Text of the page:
AXA Health Tech and You 2018 is a series of events, competitions and awards for digital health innovation, now in it’s fourth year.
Each year AXA HTY have run a digital health ‘State of the Nation’ survey with YouGov to discover the latest public opinion on digital health. This year the questions included some specifics on mental health in the workplace, and the findings were discussed at a Round-Table discussion hosted by 2020health and held at Runway East.
In the first of several blogs on the subject, here are some of the findings of the survey.
- About a third of people willing to buy and wear a device that would be an ‘early warning’ system’ for decline in mental health, though over 55s were less likely at 24%. This rises to just over 50% doing so if the employer supplies it, though youngest (18-24s) were most keen at 73%.
[Interestingly very similar figures to question on general health tracker in 2017 AXA HTY Year 3 survey, apart from willingness to engage was higher for general health where employer provided device at 63%.]
It’s possible that this shows lack of value in illness prevention, shown by increase in willingness to monitor if individual not having to pay. Half of population not yet willing to engage (for whatever reason).
- If given the option given of wearing a device, still only about half of respondents were willing to wear it, and less so if they had to pay for it.
- In terms of sharing information if someone was prepared to wear a device, across the age groups half of respondents were happy to share data.
[Slightly less than general health tracker in AXA HTY Year 3 survey].
- Of those who did not want to share data, the fears were around discrimination, privacy and trust. Sharing of information with third parties was a particular concern of older workers, whilst not wanting the employer to know about their lifestyle was the biggest concern of 78% of 18-24 year olds!
- Interestingly, if the data was anonymized, whilst younger people were more likely to share data (76%), those in older age-groups were slightly less likely to share anonymized data. This could imply that even if anonymized data shared, older workers think it wouldn’t make a difference, or could take too long to see the benefits in the workplace, or personally, from data collection?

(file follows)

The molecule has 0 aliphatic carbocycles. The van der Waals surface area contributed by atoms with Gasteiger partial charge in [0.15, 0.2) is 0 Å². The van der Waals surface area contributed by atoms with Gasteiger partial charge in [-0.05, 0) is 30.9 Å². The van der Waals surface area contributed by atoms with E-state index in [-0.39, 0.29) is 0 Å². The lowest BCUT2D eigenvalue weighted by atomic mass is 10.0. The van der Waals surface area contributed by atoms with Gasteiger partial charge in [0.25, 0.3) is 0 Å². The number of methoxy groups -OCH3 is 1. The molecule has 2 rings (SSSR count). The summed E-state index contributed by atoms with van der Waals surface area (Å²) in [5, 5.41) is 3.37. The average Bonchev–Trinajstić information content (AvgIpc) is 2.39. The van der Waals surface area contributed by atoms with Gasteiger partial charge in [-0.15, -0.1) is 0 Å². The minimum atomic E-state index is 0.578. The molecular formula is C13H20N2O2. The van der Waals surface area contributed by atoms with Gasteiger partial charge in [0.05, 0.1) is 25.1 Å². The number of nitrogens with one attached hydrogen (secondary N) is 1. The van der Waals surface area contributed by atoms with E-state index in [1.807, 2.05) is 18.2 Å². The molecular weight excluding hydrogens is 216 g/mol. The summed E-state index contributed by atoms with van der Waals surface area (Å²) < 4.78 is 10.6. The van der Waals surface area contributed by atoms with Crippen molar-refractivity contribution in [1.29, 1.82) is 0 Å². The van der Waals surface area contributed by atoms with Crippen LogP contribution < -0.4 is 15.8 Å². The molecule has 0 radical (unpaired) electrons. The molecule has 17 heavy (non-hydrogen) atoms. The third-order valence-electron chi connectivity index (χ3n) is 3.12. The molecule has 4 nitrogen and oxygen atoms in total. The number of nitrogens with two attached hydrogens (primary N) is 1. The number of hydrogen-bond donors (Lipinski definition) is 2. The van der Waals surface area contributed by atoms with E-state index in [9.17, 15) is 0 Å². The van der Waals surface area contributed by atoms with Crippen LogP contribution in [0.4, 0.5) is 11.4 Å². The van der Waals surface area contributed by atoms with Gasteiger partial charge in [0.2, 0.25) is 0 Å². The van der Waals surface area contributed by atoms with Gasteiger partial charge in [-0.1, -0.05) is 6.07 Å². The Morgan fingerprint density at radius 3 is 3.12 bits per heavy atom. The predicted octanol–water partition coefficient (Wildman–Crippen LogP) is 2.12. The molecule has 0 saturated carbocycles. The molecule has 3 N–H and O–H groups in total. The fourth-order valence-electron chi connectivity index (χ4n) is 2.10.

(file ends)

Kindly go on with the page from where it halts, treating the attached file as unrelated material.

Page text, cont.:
- Where a financial incentive was given to wear a tracker, just over half said they would be more likely to wear one. Given that just over half would wear one anyway if the employer supplied it, there was no real difference between the employer supply of a tracker and the employer incentivizing wearing of a tracker.
- The figure we are given generally is that one in four people at any one time can be experiencing mental illness. Those questioned revealed that about half (41% and we’ve included don’t knows and no comments) the working population have experienced mental illness at some point (and had had time off work), and nearly half of these had NOT shared their symptoms with their employer.
- However, what was really encouraging was that of those who had spoken to their employer about their illness, nearly three-quarters had had a helpful, supportive response, although 42% (nearly half) of 18-24 year olds said they hadn’t been supported.
- Of those who had taken time off, 18% had taken more than 21 days (none of these were under 24)